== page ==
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The thyroid, a small gland in the front of the throat and is a vital foundation to the hormonal control system of the body. It also provides the primary control of metabolism. Thyroid hormones promote vitamin utilization, energy,digestion, muscle and nerve activity, blood flow, reproduction, and sexuality. In this stressful world there are many tendencies for thyroid imbalance.

Thyroid disease effects women eight times more than men due to the tendency for estrogen to suppress thyroid activity and in turn thyroid depression skews estrogen balance by reducing the liver clearance of conjugated hormones. Estimates are that 13 million Americans suffer from thyroid disorder, but only half are aware of this condition.

Certain foods in the cabbage/broccoli family of vegetables, flax seeds (not oil), soy and walnuts can interfere with thyroid function. Some drugs impair the breakdown of thyroid hormone, creating mood alteration. It is known that antidepressants depress the pituitary and thyroid activity.


Early morning temperature studies have been very useful in determining thyroid status. Dr. Broda Barnes discovered that a first morning basal temperature of less than 97.6 degrees suggests reduced thyroid activity.

Laboratory blood testing can also be very revealing. The iodine patch test can reveal subtle and severe iodine deficiencies that may contribute to thyroid irregularity.

Thyroid – Hypothyroid

Hypothyroidism is an aliment characterized by under activity of the thyroid gland resulting in insufficient production of thyroid hormones. Fatigue, depression and weakness are often the first symptoms to appear, others include:

  • Unexplained weight gain
  • cold intolerance
  • elevated cholesterol
  • low libido
  • menstrual irregularities
  • miscarriages
  • premature deliveries
  • stillborns
  • rough-dry skin
  • dry-course-brittle hair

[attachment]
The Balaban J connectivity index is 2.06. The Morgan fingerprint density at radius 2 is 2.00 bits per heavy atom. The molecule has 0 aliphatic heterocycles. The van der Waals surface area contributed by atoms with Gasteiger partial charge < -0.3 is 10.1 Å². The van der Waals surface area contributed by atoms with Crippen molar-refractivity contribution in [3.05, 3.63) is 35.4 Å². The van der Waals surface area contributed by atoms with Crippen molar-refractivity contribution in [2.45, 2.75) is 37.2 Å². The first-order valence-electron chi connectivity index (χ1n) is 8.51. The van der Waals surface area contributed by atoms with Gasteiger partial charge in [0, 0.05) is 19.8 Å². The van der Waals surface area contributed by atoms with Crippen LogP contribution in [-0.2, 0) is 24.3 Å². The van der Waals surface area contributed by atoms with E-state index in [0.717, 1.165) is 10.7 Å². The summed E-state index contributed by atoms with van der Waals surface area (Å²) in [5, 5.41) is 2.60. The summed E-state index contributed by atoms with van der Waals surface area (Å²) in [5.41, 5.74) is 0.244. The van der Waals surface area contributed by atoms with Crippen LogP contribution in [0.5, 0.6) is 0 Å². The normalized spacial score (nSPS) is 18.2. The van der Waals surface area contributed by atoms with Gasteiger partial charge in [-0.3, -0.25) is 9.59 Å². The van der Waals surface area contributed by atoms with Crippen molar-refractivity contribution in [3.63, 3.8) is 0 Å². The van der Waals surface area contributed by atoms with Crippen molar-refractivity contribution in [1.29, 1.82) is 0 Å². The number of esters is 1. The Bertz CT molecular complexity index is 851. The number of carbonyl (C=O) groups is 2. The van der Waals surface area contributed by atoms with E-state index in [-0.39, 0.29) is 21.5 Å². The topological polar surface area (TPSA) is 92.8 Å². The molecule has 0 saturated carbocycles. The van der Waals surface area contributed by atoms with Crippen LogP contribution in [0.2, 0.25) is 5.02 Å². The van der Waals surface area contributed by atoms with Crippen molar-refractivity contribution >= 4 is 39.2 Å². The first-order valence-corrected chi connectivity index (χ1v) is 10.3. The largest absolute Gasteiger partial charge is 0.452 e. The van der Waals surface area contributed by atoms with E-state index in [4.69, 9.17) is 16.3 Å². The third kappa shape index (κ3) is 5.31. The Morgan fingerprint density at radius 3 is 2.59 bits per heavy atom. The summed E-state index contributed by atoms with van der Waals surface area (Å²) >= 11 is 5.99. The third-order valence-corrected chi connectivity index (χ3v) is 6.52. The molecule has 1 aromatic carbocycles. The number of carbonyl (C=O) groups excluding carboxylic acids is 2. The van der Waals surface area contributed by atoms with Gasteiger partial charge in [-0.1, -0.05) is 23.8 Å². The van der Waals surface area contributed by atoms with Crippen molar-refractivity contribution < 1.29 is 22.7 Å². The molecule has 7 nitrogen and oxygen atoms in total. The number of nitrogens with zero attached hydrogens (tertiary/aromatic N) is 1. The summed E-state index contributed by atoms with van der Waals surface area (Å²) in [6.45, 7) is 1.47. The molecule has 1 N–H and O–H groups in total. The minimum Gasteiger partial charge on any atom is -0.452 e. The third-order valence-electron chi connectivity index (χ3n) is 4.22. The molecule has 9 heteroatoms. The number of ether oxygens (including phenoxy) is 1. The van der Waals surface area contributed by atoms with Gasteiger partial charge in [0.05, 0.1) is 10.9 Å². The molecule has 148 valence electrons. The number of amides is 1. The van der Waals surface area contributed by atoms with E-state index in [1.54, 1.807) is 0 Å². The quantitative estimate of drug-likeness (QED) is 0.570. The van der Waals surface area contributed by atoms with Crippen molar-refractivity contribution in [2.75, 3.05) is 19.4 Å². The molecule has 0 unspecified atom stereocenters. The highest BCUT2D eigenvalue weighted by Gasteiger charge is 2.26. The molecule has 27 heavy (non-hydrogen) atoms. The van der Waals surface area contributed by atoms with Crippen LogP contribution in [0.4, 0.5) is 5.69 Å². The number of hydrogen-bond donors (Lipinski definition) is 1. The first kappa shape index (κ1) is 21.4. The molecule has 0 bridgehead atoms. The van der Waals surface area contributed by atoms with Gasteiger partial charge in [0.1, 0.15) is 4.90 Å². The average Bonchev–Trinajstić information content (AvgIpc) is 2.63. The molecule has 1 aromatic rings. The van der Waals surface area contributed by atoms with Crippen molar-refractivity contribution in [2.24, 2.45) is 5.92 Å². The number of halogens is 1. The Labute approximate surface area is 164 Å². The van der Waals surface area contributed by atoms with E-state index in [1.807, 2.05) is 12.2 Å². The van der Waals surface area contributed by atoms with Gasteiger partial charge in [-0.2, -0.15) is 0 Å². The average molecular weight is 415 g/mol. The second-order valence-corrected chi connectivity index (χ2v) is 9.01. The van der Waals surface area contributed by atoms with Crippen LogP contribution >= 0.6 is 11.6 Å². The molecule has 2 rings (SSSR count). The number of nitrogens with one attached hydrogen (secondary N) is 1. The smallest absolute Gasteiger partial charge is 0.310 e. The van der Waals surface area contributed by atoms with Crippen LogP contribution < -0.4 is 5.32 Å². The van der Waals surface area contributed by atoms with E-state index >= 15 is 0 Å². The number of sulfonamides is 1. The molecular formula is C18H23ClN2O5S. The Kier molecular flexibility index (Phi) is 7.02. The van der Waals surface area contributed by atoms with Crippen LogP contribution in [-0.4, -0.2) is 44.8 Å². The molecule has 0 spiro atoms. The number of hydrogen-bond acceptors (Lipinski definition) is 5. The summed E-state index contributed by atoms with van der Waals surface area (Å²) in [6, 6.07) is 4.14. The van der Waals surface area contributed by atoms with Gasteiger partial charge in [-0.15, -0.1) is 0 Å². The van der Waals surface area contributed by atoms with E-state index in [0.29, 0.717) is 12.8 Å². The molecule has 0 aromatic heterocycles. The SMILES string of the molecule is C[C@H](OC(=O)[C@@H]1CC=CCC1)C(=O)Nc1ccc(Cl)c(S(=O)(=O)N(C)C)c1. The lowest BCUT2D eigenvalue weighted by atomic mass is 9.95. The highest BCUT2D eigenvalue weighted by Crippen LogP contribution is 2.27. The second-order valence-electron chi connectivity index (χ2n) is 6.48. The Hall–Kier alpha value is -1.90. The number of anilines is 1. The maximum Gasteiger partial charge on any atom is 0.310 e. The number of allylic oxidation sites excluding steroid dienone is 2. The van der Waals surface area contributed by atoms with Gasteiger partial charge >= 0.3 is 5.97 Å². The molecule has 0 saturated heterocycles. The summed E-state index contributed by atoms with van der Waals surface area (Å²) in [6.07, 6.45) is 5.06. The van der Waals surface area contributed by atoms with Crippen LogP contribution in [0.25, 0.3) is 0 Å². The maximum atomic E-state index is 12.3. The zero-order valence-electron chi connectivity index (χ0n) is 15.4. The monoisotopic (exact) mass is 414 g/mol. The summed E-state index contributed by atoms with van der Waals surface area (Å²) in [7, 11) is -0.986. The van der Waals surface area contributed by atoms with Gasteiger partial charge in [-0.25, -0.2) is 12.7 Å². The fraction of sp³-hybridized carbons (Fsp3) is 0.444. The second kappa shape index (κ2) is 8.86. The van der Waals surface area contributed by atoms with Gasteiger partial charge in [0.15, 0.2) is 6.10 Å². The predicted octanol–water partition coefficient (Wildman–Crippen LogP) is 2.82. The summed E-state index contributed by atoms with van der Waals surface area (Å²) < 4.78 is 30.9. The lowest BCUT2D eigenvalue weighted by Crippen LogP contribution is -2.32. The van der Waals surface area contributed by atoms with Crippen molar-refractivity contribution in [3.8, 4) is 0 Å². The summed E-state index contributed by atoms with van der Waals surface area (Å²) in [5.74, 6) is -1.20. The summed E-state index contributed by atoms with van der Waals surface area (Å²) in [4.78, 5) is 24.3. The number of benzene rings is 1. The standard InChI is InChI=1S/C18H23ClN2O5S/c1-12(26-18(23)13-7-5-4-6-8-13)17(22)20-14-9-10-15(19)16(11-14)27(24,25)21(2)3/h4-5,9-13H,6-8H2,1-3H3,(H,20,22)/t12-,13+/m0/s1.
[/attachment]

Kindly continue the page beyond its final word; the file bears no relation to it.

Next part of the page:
• hair loss
  • brittle nails
  • fatigue
  • depression
  • difficulty concentrating
  • memory lapses
  • joint pain & stiffness
  • constipation
  • abdominal distention

Treatment considerations

1. Improve nutrition support to ensure optimal production of thyroid hormones.
2. Increase intake of vegetables and lean meats.
3. Reduce bread, pasta, potatoes and rice.
4. Avoid thyroid suppressing foods: flax, walnuts, soy and uncooked cruciferous vegetables (arugula, bok choy, broccoli, Brussels sprouts, cabbage, cauliflower, collard greens, kale, mustard, radish, turnip, wasabi, watercress).
5. Nutritional support for 12 months may be needed to see if a positive response can be achieved.
Those taking thyroid medication may need liver support, because the liver is constantly processing this medication

Common Symptoms of Hyperthyroid

  • Anxious
  • restless
  • tendency to emotional upsets
  • irritable tremors
  • hot flashes
  • insomnia
  • mentally quick
  • alert
  • racing heart
  • breathlessness
  • sensitive to unexpected noise
  • strong light irritates

Treatment Considerations

1. Nutritional support to ensure optimal production of thyroid hormone.
2. Nutritional support for 12 months may be needed to see if a positive result can be achieved.
3. If no improvement is seen after a few months and the patient is still not feeling well then consultation with a medical doctor should be considered along with nutritional support.
4. For those taking thyroid medications; it may be difficult to restore thyroid function due to glandular atrophy.
5. With proper support the thyroid is designed to work steadily and reliability, like a diesel, for your entire life.

Whole Food Supplements1

Thyrotrophin PMG 3/day : Contains the patented “protomorphoten” extract which promotes healthy cellular division, function and growth.

Trace Minerals B12 3/day: Trace minerals for proper endocrine system function and vitamin B-12 for red blood cell formation.

Cataplex F tabs 3/day : Source of unsaturated fatty acids and iodine; fatty acids are needed to ensure optimal delivery of iodine to the thyroid gland. Iodine is necessary for the conversion of T4 to T3.

Total Chiropractic Health Center | (603) 423-1022